I don't know which is more remarkable – the mountain I can see through the window, or the hotel I'm standing in. Mount Ngauruhoe is impressive – high, dark, forbidding, and one of three volcanoes clustered together in Tongariro National Park, in the centre of New Zealand's North Island. Conical in shape, it appeared in The Lord of the Rings films as the grim Mount Doom, which Frodo had to climb to dispose of the cursed ring.
It's currently dormant, its most recent eruption beings in the mid-'70s. Having said all that, this hotel is also a marvel. The Chateau Tongariro Hotel opened in 1929, a neo-Georgian relic of a golden age of travel in which well-heeled urbanites headed into nature to escape the grime of cities.
As a spectacularly located grand hotel which feels a little rundown, it has more than a whiff of another movie, The Grand Budapest Hotel. To me it's perfect, full of character. At ground level there's a large lounge area filled with comfortable old armchairs between heavy drapes and beneath a chandelier, the fabrics bearing a faded crimson shade that hints at a glamorous past.
There are plenty of outdoor activities, with hikers heading out to walk the famed Tongariro Alpine Crossing, which winds its way through the craggy landscape, while the Sky Waka cable car hauls visitors up Mount Ruapehu for sweeping views.
However, I'm here to relax. On my first afternoon I chill in the lounge, order surprisingly affordable food from the bar menu, then take a stroll around the building at sunset to capture photos with the soft light playing on the facade and surrounding peaks.The next morning I enjoy an old-school buffet breakfast, then stroll up the road to the national park's visitor centre, packed with slightly unnerving exhibits about volcanic activity.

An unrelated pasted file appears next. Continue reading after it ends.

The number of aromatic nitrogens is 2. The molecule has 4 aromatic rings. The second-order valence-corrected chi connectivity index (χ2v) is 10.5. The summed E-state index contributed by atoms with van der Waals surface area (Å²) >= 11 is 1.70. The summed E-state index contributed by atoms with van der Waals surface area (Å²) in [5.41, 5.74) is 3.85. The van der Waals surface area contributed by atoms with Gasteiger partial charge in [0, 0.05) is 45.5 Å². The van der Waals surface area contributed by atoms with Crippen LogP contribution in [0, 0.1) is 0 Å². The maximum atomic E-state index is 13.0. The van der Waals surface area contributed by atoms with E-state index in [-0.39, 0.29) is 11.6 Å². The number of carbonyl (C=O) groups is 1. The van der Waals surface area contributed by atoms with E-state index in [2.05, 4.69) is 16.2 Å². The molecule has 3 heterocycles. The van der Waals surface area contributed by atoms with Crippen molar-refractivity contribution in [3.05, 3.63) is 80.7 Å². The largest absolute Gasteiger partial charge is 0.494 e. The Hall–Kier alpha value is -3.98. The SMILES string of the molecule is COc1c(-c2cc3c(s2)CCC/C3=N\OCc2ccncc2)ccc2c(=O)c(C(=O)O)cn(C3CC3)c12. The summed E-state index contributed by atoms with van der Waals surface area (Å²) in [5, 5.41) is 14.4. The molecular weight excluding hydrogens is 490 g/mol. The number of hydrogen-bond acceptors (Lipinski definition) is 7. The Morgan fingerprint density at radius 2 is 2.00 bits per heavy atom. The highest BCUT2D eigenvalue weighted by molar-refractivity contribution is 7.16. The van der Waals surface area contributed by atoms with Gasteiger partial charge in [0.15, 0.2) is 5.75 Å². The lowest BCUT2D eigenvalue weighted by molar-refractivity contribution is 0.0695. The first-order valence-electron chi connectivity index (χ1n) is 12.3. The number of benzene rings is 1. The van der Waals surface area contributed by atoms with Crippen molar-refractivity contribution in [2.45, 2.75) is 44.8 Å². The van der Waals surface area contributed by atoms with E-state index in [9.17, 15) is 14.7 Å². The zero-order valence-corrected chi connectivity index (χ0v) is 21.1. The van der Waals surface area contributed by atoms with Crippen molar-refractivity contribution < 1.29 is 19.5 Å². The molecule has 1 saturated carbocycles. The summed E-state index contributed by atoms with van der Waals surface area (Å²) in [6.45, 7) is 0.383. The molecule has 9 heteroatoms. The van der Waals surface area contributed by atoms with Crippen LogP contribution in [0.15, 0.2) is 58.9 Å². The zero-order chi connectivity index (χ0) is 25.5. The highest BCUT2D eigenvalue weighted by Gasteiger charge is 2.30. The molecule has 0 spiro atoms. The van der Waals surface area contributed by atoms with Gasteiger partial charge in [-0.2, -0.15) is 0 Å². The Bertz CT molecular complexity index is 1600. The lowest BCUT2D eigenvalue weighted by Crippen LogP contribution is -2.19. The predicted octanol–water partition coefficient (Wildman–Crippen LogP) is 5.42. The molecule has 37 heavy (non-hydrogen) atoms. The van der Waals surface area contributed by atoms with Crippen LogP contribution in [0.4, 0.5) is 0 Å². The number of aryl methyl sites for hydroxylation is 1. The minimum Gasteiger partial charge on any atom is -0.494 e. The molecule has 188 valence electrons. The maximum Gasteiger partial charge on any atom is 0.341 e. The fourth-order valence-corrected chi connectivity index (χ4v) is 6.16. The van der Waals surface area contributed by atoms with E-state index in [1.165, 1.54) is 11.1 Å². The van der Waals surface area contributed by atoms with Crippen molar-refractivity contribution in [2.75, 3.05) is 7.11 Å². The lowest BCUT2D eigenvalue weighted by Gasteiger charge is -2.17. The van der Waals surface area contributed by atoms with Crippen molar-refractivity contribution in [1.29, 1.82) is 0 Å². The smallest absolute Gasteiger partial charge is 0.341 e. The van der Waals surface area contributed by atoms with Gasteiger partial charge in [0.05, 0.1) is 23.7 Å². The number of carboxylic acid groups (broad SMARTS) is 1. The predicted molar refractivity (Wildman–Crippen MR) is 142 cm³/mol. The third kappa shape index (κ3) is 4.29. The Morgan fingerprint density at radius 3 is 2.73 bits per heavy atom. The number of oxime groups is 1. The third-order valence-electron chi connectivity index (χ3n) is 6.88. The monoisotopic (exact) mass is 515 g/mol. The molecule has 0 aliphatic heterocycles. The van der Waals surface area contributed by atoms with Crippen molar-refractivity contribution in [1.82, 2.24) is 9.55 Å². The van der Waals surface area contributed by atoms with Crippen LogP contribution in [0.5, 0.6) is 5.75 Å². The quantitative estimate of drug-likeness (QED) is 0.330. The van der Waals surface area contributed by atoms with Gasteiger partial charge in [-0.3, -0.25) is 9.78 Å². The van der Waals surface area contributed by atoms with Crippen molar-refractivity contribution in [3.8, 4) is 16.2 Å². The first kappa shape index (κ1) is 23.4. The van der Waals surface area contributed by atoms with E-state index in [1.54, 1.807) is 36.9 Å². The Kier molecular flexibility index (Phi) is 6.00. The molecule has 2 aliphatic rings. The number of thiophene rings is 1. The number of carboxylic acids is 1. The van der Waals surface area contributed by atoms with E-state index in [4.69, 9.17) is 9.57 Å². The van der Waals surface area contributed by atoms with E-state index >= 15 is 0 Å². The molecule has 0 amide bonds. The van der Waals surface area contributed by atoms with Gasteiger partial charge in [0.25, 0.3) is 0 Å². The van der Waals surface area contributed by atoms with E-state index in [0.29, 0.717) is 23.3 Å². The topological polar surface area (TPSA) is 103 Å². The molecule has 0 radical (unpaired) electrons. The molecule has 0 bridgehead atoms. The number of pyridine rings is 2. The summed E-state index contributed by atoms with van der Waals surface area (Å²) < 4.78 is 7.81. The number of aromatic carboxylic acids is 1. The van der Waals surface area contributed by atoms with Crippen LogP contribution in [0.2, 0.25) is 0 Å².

There are a number of marked walks from this point, one of which – the 1.2-kilometre Ridge Walk – promises views of mountains but appears too steep for my ability. Instead I take the low-impact Whakapapa Nature Walk, a level 15-minute loop with signage explaining the local vegetation. The grass by the track is overgrown, so my Aussie wariness of snakes kicks in … until I remember that New Zealand doesn't have any! Easy.
Over the next few hours I do some freeform strolling – which is very relaxing given the serenity, the plentiful trees, and the dramatic mountains looming beyond – before ending up for an afternoon drink at the Tussock, a down-to-earth country pub owned and operated by the hotel.
I'm basically killing time, waiting for the event that I hope will be the high point of my stay: high tea. The Chateau makes a big deal about its version of this popular pampering meal, though I'm a little dubious – I've experienced many hotel afternoon teas over the years that proved less exciting than their marketing.
This, however, delivers. Served in a raised section of the lounge with mountain views through large windows, it's as elegant and well-organised as you could hope for. The staff first bring out my choice of tea, Earl Grey, brewed with loose leaves and poured into a delicate cup with a floral design.
Then, just as I'm starting to sip my tea and take in the contours of Mount Ngauruhoe, the waiter returns with a three-tier stand featuring a marvellous array of cakes and savouries. Highlights include a smoked salmon blini, venison loin with plum tamarillo chutney on wholemeal, a chocolate ganache truffle lollipop, and opera cake layered with buttercream ganache. On the lowest level are two perfect scones served with berry jam and clotted cream.
I can't help but be impressed. The food is creative, the flavours are excellent, the tea is good quality, and the service is impeccable. And the volcano I can see through the window is complimentary.
Chateau Tongariro Hotel (chateau.co.nz) is 4½ hours' drive from both Auckland and Wellington, or 5½ hours by rail on the Northern Explorer train (see greatjourneysofnz.co.nz). It has a range of rooms, from external cabins to luxurious suites, and its high tea starts at $NZ45 per person.
The writer travelled with assistance from Visit Ruapehu and The Great Journeys of New Zealand.